On trial for faking madness – as part of an artwork
Student turned her experience of breakdown into a performance piece
By Stina Backer in Stockholm
Monday, 31 August 2009
A Swedish art student who faked psychosis and was admitted to a psychiatric hospital – all as part of an “artwork” – will today be judged on public disorder charges in a trial in Stockholm that has divided the nation.
Anna Odell, a 35-year-old graduate at the city’s prestigious Konstfack art academy, staged the psychosis earlier this year for a film aimed at creating a debate about Swedish psychiatric care.
But her actions outraged the public and led to a media frenzy. She has been accused of wasting taxpayers’ money and of endangering those who are genuinely ill by wasting the time of the emergency services.
In May, the day after the opening of her film, entitled in Swedish Unknown woman: 2009-349701, she was charged with fraudulent practice, raising a false alarm and resisting arrest.
Downing Street approved Lockerbie bomber deal
From Times Online
August 30, 2009
Suzy Jagger and Tom Baldwin
Gordon Brown was dragged into the centre of the row over the early release of the Lockerbie bomber last night after it emerged that a key decision that could have paved the way for the terrorist to serve his sentence in Libya was approved by Downing Street.
A source close to Jack Straw told The Times that the move to include Abdul Baset Ali al-Megrahi in a prisoner transfer agreement in 2007 was a government decision and was not made at the sole discretion of the Justice Secretary. “It wasn’t just Jack who decided this. It was a Government decision. Jack did not act unilaterally.”
Ehud Olmert facing jail term over three corruption charges
From The Times
August 31, 2009
Sheera Frenkel in Jerusalem
Ehud Olmert, the former Israeli Prime Minister, was indicted on three counts of corruption yesterday. Mr Olmert resigned a year ago over allegations of corruption. He is accused of illegally accepting funds from an American backer, double-billing charities for trips abroad and advancing the clients of a former law colleague.
Menachem Mazuz, the Attorney-General, said that Mr Olmert faced charges of fraud, breach of trust and failure to report income. The cases against Mr Olmert date from his tenure as Finance Minister and Mayor of Jerusalem, though they surfaced when he became Prime Minister in 2006.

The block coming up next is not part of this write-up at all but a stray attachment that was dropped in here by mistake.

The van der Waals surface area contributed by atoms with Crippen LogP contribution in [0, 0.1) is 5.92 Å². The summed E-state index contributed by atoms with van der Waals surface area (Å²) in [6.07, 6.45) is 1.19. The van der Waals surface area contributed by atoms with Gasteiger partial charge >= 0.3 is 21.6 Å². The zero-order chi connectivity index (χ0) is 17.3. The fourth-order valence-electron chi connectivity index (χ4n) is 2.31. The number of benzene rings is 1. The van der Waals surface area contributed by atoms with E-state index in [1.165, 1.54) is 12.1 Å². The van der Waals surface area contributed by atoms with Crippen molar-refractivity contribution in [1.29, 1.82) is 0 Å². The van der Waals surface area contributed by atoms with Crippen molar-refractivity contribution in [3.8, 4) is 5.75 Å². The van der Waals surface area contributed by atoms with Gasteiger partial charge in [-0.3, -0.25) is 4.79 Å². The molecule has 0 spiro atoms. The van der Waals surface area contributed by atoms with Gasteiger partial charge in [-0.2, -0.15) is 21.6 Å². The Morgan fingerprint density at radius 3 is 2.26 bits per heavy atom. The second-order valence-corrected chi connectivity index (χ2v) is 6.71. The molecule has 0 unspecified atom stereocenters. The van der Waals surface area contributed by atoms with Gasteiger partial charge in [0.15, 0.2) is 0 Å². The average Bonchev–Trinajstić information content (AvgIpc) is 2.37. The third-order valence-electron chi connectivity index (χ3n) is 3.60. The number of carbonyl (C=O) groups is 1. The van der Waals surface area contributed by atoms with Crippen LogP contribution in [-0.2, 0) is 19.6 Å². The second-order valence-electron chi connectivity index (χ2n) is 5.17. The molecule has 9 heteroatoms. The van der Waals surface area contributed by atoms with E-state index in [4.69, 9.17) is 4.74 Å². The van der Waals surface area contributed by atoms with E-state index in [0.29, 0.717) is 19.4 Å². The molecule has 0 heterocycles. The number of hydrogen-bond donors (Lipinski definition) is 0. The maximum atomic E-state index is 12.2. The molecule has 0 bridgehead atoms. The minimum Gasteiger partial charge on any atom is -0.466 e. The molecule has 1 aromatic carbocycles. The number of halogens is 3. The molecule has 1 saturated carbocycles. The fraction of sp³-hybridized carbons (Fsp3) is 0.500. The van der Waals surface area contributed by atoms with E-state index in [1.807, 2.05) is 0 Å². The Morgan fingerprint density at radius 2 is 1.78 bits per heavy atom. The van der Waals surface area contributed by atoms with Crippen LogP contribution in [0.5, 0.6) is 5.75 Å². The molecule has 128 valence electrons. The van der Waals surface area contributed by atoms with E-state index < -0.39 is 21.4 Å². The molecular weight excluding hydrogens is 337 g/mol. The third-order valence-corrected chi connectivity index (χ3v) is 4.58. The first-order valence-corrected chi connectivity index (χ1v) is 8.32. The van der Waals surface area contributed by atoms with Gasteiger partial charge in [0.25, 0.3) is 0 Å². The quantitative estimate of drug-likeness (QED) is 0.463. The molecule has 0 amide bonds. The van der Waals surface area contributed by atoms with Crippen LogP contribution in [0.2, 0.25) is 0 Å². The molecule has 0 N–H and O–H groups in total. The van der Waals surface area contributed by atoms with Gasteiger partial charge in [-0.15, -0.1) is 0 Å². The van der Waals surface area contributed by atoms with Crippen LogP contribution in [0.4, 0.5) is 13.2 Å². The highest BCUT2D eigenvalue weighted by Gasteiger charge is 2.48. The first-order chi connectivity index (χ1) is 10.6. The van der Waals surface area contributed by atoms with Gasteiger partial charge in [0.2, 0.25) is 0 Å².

Mr Olmert has repeatedly denied any wrongdoing. In a statement issued through a spokesman, he said that he was convinced that the court would find him innocent and clear his name once and for all.
Digging up the Saudi past: some would rather not
By DONNA ABU-NASR, Associated Press Writer – Mon Aug 31,
RIYADH, Saudi Arabia – Much of the world knows Petra, the ancient ruin in modern-day Jordan that is celebrated in poetry as “the rose-red city, ‘half as old as time,'” and which provided the climactic backdrop for “Indiana Jones and the Last Crusade.”
But far fewer know Madain Saleh, a similarly spectacular treasure built by the same civilization, the Nabateans.
That’s because it’s in Saudi Arabia, where conservatives are deeply hostile to pagan, Jewish and Christian sites that predate the founding of Islam in the 7th century.
But now, in a quiet but notable change of course, the kingdom has opened up an archaeology boom by allowing Saudi and foreign archaeologists to explore cities and trade routes long lost in the desert.
World’s ‘Thriller’ dance record? Mexicans beat it.
Part homage, part Halloween, Saturday’s attempt to break the Guinness record for number of people dancing to Michael Jackson’s hit single drew more than 50,000 people (including over 12,000 dancers), according to Mexico City officials.
By Sara Miller Llana | Staff writer of The Christian Science Monitor
from the August 30, 2009 edition
MEXICO CITY – Suggest to any Mexican that Mexico has a penchant for American pop culture, and a defensive reflex goes straight to mariachi, lucha libre, and anything else Mexican.
But thousands allowed America’s cultural hegemony to seep in on Saturday, as Mexicans from all walks of life gathered to retrace the dance steps in Michael Jackson’s hit 1983 video “Thriller” to mark what would have been the pop star’s 51st birthday.
In doing so they claimed to break the Guinness Book of World Records for number of people dancing to Thriller in a single gathering, surpassing attempts in both Spain and England. (The previous record was apparently set by a mere 242 students from the College of William & Mary in Williamsburg, Va. in May. Guinness will make a final determination later.)